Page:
One of my favorite themes in the novel is Woolf’s description of the writing process, presented by analogy to the process of painting. The secondary main character, a young woman named Lily, who obviously represents Woolf herself, attempts to actualize her imagination in paint, much as Woolf was trying to do with words in writing this novel. The result is a marvelous commentary on the process of writing.

“What was the problem, then? …Phrases came. Visions came. Beautiful phrases. But what she wished to get hold of was that very jar on the nerves, the thing itself before it has been made anything. Get that and start afresh; get that and start afresh; she said desperately, pitching herself firmly again before her easel. It was a miserable machine, an inefficient machine, she thought, the human apparatus for painting or for feeling; it always broke down at the critical moment; heroically, one must force it on. “ (p. 178).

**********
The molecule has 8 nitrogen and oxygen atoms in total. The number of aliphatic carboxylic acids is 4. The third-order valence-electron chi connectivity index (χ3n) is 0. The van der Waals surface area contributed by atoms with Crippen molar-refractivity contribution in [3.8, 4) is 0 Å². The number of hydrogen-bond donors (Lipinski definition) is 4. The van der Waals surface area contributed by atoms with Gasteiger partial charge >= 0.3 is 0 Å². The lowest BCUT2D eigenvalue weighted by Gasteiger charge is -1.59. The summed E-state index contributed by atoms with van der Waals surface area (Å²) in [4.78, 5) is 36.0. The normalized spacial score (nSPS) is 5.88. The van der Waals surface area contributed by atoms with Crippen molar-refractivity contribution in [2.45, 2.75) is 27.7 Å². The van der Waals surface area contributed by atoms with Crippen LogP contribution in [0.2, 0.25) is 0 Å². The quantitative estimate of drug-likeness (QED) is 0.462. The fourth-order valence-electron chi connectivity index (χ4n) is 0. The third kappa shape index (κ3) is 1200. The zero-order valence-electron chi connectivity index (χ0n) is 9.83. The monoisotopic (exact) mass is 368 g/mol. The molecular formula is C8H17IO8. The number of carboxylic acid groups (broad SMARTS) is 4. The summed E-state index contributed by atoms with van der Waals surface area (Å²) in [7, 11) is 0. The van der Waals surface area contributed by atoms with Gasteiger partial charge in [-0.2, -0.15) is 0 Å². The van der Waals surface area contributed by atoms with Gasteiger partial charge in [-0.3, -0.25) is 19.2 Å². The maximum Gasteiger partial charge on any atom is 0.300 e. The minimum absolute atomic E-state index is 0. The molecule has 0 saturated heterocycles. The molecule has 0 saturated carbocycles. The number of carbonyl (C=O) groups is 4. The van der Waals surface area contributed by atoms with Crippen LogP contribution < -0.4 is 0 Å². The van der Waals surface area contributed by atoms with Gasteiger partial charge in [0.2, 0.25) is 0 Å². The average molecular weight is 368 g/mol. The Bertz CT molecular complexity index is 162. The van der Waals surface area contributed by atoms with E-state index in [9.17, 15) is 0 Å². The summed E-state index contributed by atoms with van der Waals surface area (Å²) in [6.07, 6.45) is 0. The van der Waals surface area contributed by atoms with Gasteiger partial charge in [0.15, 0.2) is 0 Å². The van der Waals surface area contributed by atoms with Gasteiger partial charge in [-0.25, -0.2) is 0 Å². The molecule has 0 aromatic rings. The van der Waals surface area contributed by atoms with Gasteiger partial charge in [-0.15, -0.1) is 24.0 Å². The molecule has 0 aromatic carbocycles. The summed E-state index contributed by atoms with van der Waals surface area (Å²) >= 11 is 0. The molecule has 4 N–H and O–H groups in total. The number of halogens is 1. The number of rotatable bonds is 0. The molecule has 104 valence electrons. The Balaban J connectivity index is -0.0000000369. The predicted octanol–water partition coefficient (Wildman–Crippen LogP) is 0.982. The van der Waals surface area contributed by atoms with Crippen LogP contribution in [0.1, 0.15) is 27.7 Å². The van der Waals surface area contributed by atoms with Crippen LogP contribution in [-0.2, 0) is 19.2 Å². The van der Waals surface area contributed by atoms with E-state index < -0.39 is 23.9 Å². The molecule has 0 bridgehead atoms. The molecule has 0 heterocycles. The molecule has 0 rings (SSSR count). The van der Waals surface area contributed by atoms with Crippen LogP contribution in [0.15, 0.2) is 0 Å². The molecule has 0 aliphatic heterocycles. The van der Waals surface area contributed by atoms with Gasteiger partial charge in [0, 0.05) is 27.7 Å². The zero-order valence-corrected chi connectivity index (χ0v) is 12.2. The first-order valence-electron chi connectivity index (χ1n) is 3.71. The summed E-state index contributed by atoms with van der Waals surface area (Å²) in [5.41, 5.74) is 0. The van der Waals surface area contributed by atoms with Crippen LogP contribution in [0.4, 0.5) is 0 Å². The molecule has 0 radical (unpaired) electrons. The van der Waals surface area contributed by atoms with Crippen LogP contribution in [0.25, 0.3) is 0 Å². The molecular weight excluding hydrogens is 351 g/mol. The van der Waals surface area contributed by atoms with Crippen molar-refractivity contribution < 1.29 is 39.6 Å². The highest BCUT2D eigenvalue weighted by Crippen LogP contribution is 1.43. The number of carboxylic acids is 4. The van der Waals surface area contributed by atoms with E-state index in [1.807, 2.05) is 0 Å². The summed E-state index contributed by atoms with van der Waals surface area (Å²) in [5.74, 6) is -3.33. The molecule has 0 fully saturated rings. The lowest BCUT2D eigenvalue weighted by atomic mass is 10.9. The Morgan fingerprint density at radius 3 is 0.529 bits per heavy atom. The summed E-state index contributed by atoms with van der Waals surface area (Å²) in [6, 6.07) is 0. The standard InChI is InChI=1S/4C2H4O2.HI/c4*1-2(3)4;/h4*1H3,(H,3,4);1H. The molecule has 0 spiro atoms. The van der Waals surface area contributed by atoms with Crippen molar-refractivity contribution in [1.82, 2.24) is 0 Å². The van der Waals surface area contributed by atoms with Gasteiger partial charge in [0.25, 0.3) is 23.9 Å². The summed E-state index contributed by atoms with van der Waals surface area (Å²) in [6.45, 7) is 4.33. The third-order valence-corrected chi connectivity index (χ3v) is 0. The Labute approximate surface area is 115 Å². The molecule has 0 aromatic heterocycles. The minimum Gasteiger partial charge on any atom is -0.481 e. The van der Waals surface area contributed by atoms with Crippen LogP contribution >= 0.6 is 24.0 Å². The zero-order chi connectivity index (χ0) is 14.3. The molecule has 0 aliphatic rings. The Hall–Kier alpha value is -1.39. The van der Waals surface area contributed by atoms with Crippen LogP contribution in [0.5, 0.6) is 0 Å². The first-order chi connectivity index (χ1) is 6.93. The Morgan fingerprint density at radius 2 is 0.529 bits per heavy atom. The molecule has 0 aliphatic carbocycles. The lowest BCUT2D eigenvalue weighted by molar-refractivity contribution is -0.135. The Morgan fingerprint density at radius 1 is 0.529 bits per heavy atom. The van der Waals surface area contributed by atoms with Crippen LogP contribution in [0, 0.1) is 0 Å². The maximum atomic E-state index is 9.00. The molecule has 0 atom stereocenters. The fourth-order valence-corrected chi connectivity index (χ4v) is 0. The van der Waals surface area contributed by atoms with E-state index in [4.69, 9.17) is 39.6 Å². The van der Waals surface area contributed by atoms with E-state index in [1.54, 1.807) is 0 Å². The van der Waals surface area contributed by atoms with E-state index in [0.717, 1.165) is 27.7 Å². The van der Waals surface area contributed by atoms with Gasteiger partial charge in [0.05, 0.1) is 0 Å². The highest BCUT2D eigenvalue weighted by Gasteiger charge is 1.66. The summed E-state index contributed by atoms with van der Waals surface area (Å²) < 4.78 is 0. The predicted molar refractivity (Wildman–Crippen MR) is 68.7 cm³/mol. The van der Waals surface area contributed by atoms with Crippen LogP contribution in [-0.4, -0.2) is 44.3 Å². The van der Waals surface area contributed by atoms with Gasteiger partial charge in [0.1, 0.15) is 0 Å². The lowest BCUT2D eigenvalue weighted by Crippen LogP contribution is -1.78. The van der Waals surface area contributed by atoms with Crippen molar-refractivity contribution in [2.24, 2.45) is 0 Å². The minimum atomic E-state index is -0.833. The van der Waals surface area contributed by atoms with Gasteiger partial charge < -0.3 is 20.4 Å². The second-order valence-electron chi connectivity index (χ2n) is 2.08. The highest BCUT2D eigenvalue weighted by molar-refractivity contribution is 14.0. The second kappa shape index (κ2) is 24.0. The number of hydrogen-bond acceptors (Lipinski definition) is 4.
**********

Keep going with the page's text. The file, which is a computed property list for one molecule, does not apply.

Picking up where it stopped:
Finally, perhaps the deepest theme involves the question, ‘What is the meaning of life?’ We all have asked it, as do Lily and Mrs Ramsay repeatedly. Various answers are tried and found wanting. The central meaning is love, relationships, or maybe it is fulfilling social roles, like marriage, or maybe it is children. Maybe it is academic or literary fame? Maybe it is something men know and women don’t. My guess is that the question is finally answered by Lily the artist at the end of the novel. The meaning of life is process of expression of oneself into the world as best one can.

“There it was – her picture. Yes, with all its green and blues, its lines running up and across, its attempt at something. It would be hung in the attics, she thought; it would be destroyed. But what did that matter? She asked herself taking up her brush again… I have had my vision.” (p 191-2).

These deep themes, embedded in some enchanted writing, is what makes this novel, and all of Woolf’s novels, so compelling that I don’t even care if plot has been abandoned.

Woolf, Virginia (1927/1983). To the Lighthouse.  London: Panther. (192 pp.)